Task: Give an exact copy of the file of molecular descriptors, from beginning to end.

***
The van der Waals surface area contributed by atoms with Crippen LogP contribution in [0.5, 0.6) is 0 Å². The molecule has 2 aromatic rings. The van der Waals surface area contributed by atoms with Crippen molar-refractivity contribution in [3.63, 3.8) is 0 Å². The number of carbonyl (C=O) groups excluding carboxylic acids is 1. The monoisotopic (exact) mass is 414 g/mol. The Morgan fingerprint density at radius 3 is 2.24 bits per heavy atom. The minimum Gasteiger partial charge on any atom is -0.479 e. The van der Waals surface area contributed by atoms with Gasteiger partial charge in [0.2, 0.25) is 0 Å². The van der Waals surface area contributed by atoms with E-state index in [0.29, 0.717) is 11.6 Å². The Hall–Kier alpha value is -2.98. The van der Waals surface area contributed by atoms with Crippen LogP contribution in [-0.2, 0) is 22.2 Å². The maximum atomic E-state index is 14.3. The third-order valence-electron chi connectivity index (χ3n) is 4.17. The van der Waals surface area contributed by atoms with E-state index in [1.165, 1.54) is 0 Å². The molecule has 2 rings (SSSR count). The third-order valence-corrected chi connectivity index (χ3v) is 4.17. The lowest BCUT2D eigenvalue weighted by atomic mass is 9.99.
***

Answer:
The van der Waals surface area contributed by atoms with Crippen LogP contribution in [0.5, 0.6) is 0 Å². The molecule has 2 aromatic rings. The van der Waals surface area contributed by atoms with Crippen molar-refractivity contribution in [3.63, 3.8) is 0 Å². The number of carbonyl (C=O) groups excluding carboxylic acids is 1. The monoisotopic (exact) mass is 414 g/mol. The Morgan fingerprint density at radius 3 is 2.24 bits per heavy atom. The minimum Gasteiger partial charge on any atom is -0.479 e. The van der Waals surface area contributed by atoms with Gasteiger partial charge in [0.2, 0.25) is 0 Å². The van der Waals surface area contributed by atoms with E-state index in [0.29, 0.717) is 11.6 Å². The Hall–Kier alpha value is -2.98. The van der Waals surface area contributed by atoms with Crippen LogP contribution in [-0.2, 0) is 22.2 Å². The maximum atomic E-state index is 14.3. The third-order valence-electron chi connectivity index (χ3n) is 4.17. The van der Waals surface area contributed by atoms with E-state index in [1.165, 1.54) is 0 Å². The molecule has 2 rings (SSSR count). The third-order valence-corrected chi connectivity index (χ3v) is 4.17. The lowest BCUT2D eigenvalue weighted by atomic mass is 9.99.